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CHAPTER 5 SE LF JOINS
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Figure 5-2. Data model for members coaching members
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The relationship line in Figure 5-2 can be read in a clockwise direction to say that a particular member might coach several other members or none (0..n). In the other direction, we can read that a particular member might have one coach or none (0..1). Relationships between classes can be represented by foreign keys, as discussed in 1. We can insert a foreign key column (Coach) in the Member table, as shown in Figure 5-3. In this case, the foreign key doesn t refer to a different table but back to the Member table itself. The values in the Coach column must already exist as a value in the primary key field of the table, MemberID. This ensures that only valid member IDs for existing members are inserted in the Coach column. The first row in the table in Figure 5-3 says that Melissa McKenzie is coached by member 153 (Brenda Nolan).
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Figure 5-3. Foreign key column Coach added to the Member table
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C HA PTER 5 S ELF JOINS
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With this table, we now can answer several different types of questions, such as: What are the names of the coaches Who is Jane Gilmore s coach Is anyone being coached by someone with a higher handicap Are any women being coached by men None of these questions can be answered by using simple select or project operations. What we require is a self join on the Member table. The easiest way to think of a self join is to see how we make one.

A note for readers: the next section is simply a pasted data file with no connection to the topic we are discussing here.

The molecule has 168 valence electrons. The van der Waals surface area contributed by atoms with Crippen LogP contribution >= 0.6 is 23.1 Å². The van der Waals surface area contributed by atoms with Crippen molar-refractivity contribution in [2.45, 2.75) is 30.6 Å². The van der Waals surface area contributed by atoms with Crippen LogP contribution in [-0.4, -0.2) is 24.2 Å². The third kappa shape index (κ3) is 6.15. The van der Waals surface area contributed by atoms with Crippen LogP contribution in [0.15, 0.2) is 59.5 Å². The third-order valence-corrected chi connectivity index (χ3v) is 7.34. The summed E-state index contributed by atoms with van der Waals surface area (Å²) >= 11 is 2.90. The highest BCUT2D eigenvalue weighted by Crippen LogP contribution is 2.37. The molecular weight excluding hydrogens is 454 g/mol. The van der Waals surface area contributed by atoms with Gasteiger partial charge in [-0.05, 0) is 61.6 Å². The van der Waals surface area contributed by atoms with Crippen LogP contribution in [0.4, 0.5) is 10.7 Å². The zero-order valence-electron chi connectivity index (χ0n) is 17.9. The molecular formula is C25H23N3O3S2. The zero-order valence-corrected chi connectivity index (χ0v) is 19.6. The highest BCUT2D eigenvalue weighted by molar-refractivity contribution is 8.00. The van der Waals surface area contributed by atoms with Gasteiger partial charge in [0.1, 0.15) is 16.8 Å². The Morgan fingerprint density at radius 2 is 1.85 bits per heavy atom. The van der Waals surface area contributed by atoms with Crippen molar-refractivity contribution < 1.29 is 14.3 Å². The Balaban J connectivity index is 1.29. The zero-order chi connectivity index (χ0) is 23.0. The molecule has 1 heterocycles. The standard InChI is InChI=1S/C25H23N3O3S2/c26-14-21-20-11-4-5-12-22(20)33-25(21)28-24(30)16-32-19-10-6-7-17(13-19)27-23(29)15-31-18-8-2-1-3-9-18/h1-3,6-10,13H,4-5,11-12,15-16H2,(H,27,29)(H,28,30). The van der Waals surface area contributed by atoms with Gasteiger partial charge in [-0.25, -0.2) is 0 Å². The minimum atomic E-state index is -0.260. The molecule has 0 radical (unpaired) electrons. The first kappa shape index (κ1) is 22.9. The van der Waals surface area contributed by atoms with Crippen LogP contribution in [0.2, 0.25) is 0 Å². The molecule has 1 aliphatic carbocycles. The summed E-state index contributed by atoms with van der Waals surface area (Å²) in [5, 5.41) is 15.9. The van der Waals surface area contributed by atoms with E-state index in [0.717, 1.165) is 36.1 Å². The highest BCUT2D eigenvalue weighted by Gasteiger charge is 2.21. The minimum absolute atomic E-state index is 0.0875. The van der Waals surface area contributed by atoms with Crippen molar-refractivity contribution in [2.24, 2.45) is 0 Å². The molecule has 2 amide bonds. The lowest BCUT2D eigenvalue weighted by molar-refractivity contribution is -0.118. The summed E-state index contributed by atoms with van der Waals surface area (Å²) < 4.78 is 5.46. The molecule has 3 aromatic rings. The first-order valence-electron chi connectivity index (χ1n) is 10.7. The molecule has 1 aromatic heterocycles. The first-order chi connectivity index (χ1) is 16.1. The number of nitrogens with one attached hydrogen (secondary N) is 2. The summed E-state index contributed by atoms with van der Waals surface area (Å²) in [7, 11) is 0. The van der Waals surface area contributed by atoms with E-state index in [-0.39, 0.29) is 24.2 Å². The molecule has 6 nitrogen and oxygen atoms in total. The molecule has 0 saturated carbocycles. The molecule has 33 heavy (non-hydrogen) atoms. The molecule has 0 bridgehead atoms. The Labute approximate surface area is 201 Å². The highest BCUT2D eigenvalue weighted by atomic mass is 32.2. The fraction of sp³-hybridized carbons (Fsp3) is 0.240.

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Creating a Self Join
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Remember the definition of a join between two tables (from 3): a Cartesian product (all combination of rows from each table) followed by a select comparing a column in each of the tables. For a self join, we think of two copies of the same table. In Figure 5-4, we see part of the Cartesian product between two copies of the Member table. To distinguish the different bits of the product, I ve given the first copy an alias m and the second an alias c (you ll see why in a minute). In the small section of the Cartesian product visible in Figure 5-4, we see the first row (Melissa) from copy m paired with rows from copy c.
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Columns from first copy of Member (m)
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Columns from second copy of Member (c)
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m.Coach
c.MemberID
Figure 5-4. Cartesian product between two copies of the Member table
For queries about coaching, the interesting rows from the Cartesian product are those where the value of Coach from m is the same as MemberID from c. In Figure 5-4, you can see that the third line contains information about Melissa (from the m copy of Member) and information about her coach (from the c copy of Member). Now you can see why I chose the
CHAPTER 5 SE LF JOINS
aliases m for member and c for coach. Choosing helpful aliases can make understanding self joins much easier. The rows we would like to select from the Cartesian product are those satisfying m.Coach = c.MemberID. This is the join condition required to find information about members and their coaches. The SQL is shown in Listing 5-1.
Listing 5-1. Self Join on Member Table to Find Information About Members and Their Coaches SELECT * FROM Member m INNER JOIN Member c ON m.Coach = c.MemberID
The table resulting from the self join is shown in Figure 5-5 (some of the headings of the columns are truncated, as it was getting rather wide).
Information about a member (from m)
Information about a member s coach (from c)
Join condition: m.Coach=c.MemberID
Figure 5-5. Self join on Member table to retrieve information about members and
their coaches
None of these ideas are going to help us if our database has not been designed properly in the first place. However, once we recognize that there is a self relationship involved (members coach other members), and that relationship has been implemented correctly with a foreign key (Coach), then the trickiest part has been done. With this understanding, it is a simple job to create the self join, as shown in Figure 5-5.
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